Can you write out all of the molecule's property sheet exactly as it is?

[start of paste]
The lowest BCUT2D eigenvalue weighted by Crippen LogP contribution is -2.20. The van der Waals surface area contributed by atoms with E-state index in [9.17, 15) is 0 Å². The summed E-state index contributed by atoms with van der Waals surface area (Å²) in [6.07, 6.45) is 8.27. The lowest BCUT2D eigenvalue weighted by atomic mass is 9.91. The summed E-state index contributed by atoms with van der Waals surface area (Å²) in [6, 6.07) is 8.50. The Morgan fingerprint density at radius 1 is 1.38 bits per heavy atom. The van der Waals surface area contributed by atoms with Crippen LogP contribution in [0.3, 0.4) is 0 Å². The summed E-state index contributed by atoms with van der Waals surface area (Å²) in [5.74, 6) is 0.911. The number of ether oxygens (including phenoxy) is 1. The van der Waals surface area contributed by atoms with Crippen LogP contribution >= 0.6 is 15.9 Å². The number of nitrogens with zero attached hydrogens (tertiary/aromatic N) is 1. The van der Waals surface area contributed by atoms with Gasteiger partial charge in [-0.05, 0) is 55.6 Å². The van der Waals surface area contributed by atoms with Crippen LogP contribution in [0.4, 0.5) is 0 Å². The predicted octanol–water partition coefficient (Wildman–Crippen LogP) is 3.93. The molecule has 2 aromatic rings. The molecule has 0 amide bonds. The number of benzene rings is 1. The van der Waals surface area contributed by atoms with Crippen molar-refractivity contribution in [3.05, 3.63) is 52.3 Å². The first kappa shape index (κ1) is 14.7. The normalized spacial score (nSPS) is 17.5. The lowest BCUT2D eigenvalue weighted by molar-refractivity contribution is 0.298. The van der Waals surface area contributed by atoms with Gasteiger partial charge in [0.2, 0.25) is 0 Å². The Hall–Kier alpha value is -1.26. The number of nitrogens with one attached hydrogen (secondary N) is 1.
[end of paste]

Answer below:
The lowest BCUT2D eigenvalue weighted by Crippen LogP contribution is -2.20. The van der Waals surface area contributed by atoms with E-state index in [9.17, 15) is 0 Å². The summed E-state index contributed by atoms with van der Waals surface area (Å²) in [6.07, 6.45) is 8.27. The lowest BCUT2D eigenvalue weighted by atomic mass is 9.91. The summed E-state index contributed by atoms with van der Waals surface area (Å²) in [6, 6.07) is 8.50. The Morgan fingerprint density at radius 1 is 1.38 bits per heavy atom. The van der Waals surface area contributed by atoms with Crippen LogP contribution in [0.3, 0.4) is 0 Å². The summed E-state index contributed by atoms with van der Waals surface area (Å²) in [5.74, 6) is 0.911. The number of ether oxygens (including phenoxy) is 1. The van der Waals surface area contributed by atoms with Crippen LogP contribution >= 0.6 is 15.9 Å². The number of nitrogens with zero attached hydrogens (tertiary/aromatic N) is 1. The van der Waals surface area contributed by atoms with Gasteiger partial charge in [-0.05, 0) is 55.6 Å². The van der Waals surface area contributed by atoms with Crippen LogP contribution in [0.4, 0.5) is 0 Å². The predicted octanol–water partition coefficient (Wildman–Crippen LogP) is 3.93. The molecule has 2 aromatic rings. The molecule has 0 amide bonds. The number of benzene rings is 1. The van der Waals surface area contributed by atoms with Crippen molar-refractivity contribution in [3.05, 3.63) is 52.3 Å². The first kappa shape index (κ1) is 14.7. The normalized spacial score (nSPS) is 17.5. The lowest BCUT2D eigenvalue weighted by molar-refractivity contribution is 0.298. The van der Waals surface area contributed by atoms with Gasteiger partial charge in [0.2, 0.25) is 0 Å². The Hall–Kier alpha value is -1.26. The number of nitrogens with one attached hydrogen (secondary N) is 1.